“I wonder, then, at your keeping this portrait.” Charles passed the silver frame back into Erik’s hands.
Erik’s smile was sharp as a wolf’s. “Shaw had kept it in my room – to remind me, he said, to whom I belonged, to whom I owed everything in my life. And remind me it has, all this time.”
“Shaw is dead now,” Charles said. “You can forget him. You need never think of him more.”
“Yes, he’s dead,” Erik said, gazing on the sketch with a distant satisfaction that bore little relation to the roiling emotions Charles sensed within. He moved, so suddenly that Charles jumped – a flick of the wrist that sent the portrait, frame and all, into the hottest part of the fire. It landed with a crash of breaking glass, and together they watched the flames catch the edges of the exposed paper, and creep across it, swallowing delicate pencil marks as it went. The predatory smile, the clutching hand, gone. The rigid boy with his hopeless eyes, gone. All gone.
“Erik,” Charles said cautiously, “the last thing I desire is your further distress. But if I am to unravel the conundrum set before us – this strange specter of your daughter – I believe I must uncover its origin. I must know what happened to you.”
Erik swallowed. “But surely you know already.”
“I know fragments. I must see the picture in its entirety.”
Erik was silent for long minutes, watching flames lick the edges of glass and silver. Charles could be patient, as patient as Erik was stubborn.
Finally he spoke. “I ran away from Shaw, when I discovered the truth of my parents’ deaths. I took money and papers enough – fraudulent papers, of course, Shaw had plenty of those – to establish myself as a wealthy businessman, under the name Eisenhardt. Magda…” He trailed off, a bittersweet smile ghosting across his face. “Magda was a gentleman’s daughter, and should have been beyond my reach. But her father was a generous and indulgent fellow, and indeed there were few men who could have denied Magda anything.”
Charles was lost, for a moment, in the wash of remembered love – the fascination of a dimple, the joy of a smile, the trembling delight of an inner fire he had never known before. Erik, Charles saw, was not a man who could enjoy lust for its own sake; he wanted only where he also loved. He had had little opportunity to love, in Shaw’s house, and so desire had come on him as a welcome but overwhelming surprise, and it was maiden Magda who had been smiling and confident on their wedding night, soothing her nervous stallion—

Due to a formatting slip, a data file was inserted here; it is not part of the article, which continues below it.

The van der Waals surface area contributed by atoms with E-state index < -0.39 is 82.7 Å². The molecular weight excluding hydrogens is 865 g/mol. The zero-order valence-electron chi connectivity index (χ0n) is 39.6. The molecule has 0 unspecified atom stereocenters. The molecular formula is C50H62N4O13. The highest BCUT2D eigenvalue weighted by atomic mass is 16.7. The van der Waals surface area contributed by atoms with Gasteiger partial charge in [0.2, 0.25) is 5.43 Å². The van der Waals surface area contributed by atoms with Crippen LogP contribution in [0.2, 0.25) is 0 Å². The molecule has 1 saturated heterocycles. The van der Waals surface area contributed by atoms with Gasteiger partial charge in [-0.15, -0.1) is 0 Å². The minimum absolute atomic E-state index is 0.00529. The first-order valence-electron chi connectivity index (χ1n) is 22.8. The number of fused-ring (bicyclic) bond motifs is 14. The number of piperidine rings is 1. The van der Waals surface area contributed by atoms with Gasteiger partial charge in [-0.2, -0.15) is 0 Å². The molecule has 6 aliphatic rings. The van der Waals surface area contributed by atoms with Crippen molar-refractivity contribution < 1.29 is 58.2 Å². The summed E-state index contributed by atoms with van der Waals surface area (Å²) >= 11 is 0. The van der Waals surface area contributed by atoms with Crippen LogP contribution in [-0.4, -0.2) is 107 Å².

—and there, Charles had delved quite, quite too deep into memories he had no right to. He could only hope Erik would not notice the rising color in his cheeks, or would put it down to drink.
Erik did not notice, in fact – seemed hardly to see him or the room around them at all. The flames reflected in his eyes.
“He found me,” he said at last, his voice little more than a hoarse whisper, and seemed incapable of saying more.
“Might it be easier for you,” Charles said gently, “if I simply… view it directly?” He tapped a finger to his temple.
Erik looked torn, something naked and vulnerable in his eyes. “Charles, I am not at all certain that my mind is a place you should wish to be. Especially on the night in question.”
Charles clasped his hand. “If it will help you, then that is exactly where I wish to be.”
Erik took a deep breath, his hand tightening around Charles’s, then nodded consent.
Charles let his eyes fall closed, and eased his mind forward, gently, ever so gently, keeping his Gift’s touch as light and warm and soft as a dove’s wing. Forward into the maelstrom.
For the most part, Erik’s mind was a very straight-angled place, tightly organized, terrifyingly focused. Erik had trained himself into this strict focus as the only way to control the violence of his emotions. Beneath a surface that seemed calm, even cold, lay the firestorm. Charles had known this already, and thought himself prepared.
He was wrong.
The first few moments were as dizzying as their first meeting in the sea, and Charles had to cling tightly to Erik’s self-built steel girders of mind in order to orient himself. But the place he had to go – the memory of Anya’s death – held little such framework. His self-control that night had been scanty at best. Determined, Charles eased toward it.